Pan Am cancels flights for 2 months
The airline that flies into St. Petersburg-Clearwater plans to cut back fuel costs by suspending service Sept. 6 through Nov. 16.
By STEVE HUETTEL
Published August 13, 2005
Sky-high fuel prices will ground the Pan Am Clipper Connection between Labor Day weekend and the Thanksgiving holiday, the airline said Friday.
The decision disappointed officials at St. Petersburg-Clearwater International Airport, where Pan Am has seven scheduled roundtrip flights each week and is the second-largest carrier.
Boston-Maine Airways of Portsmouth, N.H., Pan Am's parent company, noted in a statement that September and October are traditionally slow months for airline bookings.
Suspending service from Sept. 6 through Nov. 16 is "a smart business decision so we may best serve our customers during peak travel periods," the company said. Officials did not elaborate or say how Pan Am will deal with customers holding tickets for canceled flights.
Spiking fuel costs, combined with low fares, are bleeding even the biggest airlines, said Jeff Clauss, director of marketing at the airport.
"This may not be a popular decision for the traveling public, especially those with tickets," he said. "It was clearly a business decision. These are times unseen before in the industry."
The airline's reservations number (toll-free 1-800-359-7262) will likely be jammed, Clauss said. Customers who paid for canceled flights with plastic can contact credit card companies to get charges taken off their bills.
This is just the latest bad news for Boston-Maine. The Transportation Department's inspector general opened an inquiry last week into the company's filing of false financial documents with the federal agency.
Boston-Maine revealed last month that former general counsel John Nadolny altered a bank statement intended to show how much working capital the company had available. The falsified amount also was reflected in a balance sheet submitted to the Transportation Department.
Nadolny resigned June 3 after admitting responsibility for a phony surety bond that was supposed to guarantee payment of a $320,000 lawsuit settlement with former pilots.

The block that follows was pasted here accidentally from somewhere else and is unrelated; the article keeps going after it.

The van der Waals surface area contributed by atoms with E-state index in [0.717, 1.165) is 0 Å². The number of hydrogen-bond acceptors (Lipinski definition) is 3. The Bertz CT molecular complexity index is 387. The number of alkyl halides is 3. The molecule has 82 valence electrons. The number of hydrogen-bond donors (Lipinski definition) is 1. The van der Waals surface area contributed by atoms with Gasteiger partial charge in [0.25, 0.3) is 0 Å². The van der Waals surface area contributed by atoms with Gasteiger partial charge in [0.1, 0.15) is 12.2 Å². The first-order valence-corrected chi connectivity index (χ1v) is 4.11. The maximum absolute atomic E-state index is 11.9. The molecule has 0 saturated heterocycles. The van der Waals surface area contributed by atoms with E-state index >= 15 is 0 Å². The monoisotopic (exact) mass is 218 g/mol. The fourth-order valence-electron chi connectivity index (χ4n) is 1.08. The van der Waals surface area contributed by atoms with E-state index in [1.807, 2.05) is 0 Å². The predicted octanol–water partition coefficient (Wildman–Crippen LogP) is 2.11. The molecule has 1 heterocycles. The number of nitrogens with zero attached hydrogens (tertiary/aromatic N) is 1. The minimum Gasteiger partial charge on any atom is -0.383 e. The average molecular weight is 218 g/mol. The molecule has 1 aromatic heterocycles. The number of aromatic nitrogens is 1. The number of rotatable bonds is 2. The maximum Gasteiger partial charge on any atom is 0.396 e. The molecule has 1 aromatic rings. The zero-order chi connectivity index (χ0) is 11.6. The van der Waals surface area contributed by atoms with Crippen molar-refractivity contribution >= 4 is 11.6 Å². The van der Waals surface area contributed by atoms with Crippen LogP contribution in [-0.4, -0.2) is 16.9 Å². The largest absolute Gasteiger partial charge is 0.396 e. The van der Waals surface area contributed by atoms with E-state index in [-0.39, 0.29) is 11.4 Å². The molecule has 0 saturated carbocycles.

Last year, Boston-Maine moved its three Boeing 727 jets into a nonunion affiliate and fired about 35 pilots represented by the Air Line Pilots Association. The union has asked the Transportation Department to revoke the company's operating certificate, alleging that management has consistently failed to comply with federal and state regulations.
A union spokesman said Friday the suspension of flights calls into question whether Boston-Maine has the financial resources to keep flying. "If their financial position is so marginal that they cannot maintain scheduled service, this would further support our assessment that the carrier is unfit to operate," said spokesman John Mazor.
Boston-Maine hopes to keep flying the jets over the two months as charters for tour operators, groups or other entities, Clauss said.
Pan Am Clipper Connection began flying at St. Petersburg-Clearwater International in June and has four weekly flights to Columbus, Ohio; two to Newburgh, N.Y.; and one to Sanford, outside of Orlando.
St. Petersburg-Clearwater International lost its two dominant carriers when Largo-based Southeast Airlines closed after Thanksgiving last year and bankrupt ATA Airlines pulled out in April. The airlines carried 70 percent of the airport's passengers last year.
[Last modified August 13, 2005, 01:21:17]
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